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Politics and Money

Reported by Eleanor - September 18, 2004 -

The Fox Cost of Freedom financial series on Saturday morning (Sept. 18, 10:30 a.m.) included the following questions and observations about politics and the market. This is a broad brush of the comments made in the last 90 minutes of the program.

- Bush will win and extend the tax cuts while cutting spending.
- The dow will be at 11,000 by the end of the year.
- If the market goes down, the hurricanes will be to blame.
- The Dan Rather story helped Bush because it kept Kerry out of the headlines.
- The networks can no longer claim they don't have a liberal bias.
- What's bad for Kerry is good for stocks.
- The market is strong when Bush is strong. Kerry doesn't know where to take the nation.
- The polls are up when Bush goes up.
- There is no link between Bush and the markets. The market has been sideways for a year.
- Kerry allows the other side to define him.
- The Bushies have "dirtied" themselves with the swift boat controversy.
- Rather should go on TV and apologize. CBS credibility is shot to hell.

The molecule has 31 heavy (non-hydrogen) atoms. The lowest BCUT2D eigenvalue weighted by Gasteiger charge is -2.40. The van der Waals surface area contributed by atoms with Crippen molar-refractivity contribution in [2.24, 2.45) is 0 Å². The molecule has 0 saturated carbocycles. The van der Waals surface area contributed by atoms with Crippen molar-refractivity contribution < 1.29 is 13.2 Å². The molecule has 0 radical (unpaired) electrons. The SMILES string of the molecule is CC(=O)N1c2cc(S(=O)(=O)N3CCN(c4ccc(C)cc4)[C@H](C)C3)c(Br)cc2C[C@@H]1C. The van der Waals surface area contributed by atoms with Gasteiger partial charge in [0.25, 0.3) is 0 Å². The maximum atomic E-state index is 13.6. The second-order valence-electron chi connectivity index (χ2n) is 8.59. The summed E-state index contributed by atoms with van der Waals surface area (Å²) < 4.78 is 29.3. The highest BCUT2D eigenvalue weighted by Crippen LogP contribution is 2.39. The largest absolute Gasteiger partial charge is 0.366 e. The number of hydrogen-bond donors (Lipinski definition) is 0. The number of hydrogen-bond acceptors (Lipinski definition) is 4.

- Kerry should have reacted to the swift boat story sooner.
- Iraq is holding stock prices back. It could go up in flames.
- If Bush pulls ahead, the market goes up.
- If Iraq gets worse, the market goes down.
- Kerry has a "hidden tax plan" that could cost you $4,000 a year. Wall Street will hate an extension of the Social Security payroll tax beyond $87,900. (They said $80,000.)
- Social Security has to be fixed.
- Kerry's plan penalizes the middle class and those who have succeeded.
- Is the market smelling a Bush victory?
- We still don't know John Kerry's plan except for class warfare.
- Social Security is a disaster.
- It was doomed from the start. Should it be privatized? People would have a greater say over how the money is handled.
- We can't change Social Security drastically. Must go for swing voters.
- Dan Rather has not hurt Viacom stocks. CBS is too small.

Comment: The Social Security discussion wasn't clear, but the "hidden tax" appeared to reference an increase in payroll taxes that are currently capped at $87,900, with yearly increases based on the inflation index. If the cap were taken off, it might save the current system. Currently, no one pays Social Security tax on money earned above $87,900.

The "hidden plan" for raising the cap is not listed on Kerry's website, but he does have the following paragraph:

"John Kerry Will Never Balance The Budget On The Backs Of America's Seniors. As president, John Kerry will not raise Social Security taxes, raise the retirement age, cut benefits for people that rely on Social Security, or privatize Social Security. He will consider making sure that high-income beneficiaries don't get more out than they pay in."

See Kerry on Social Security.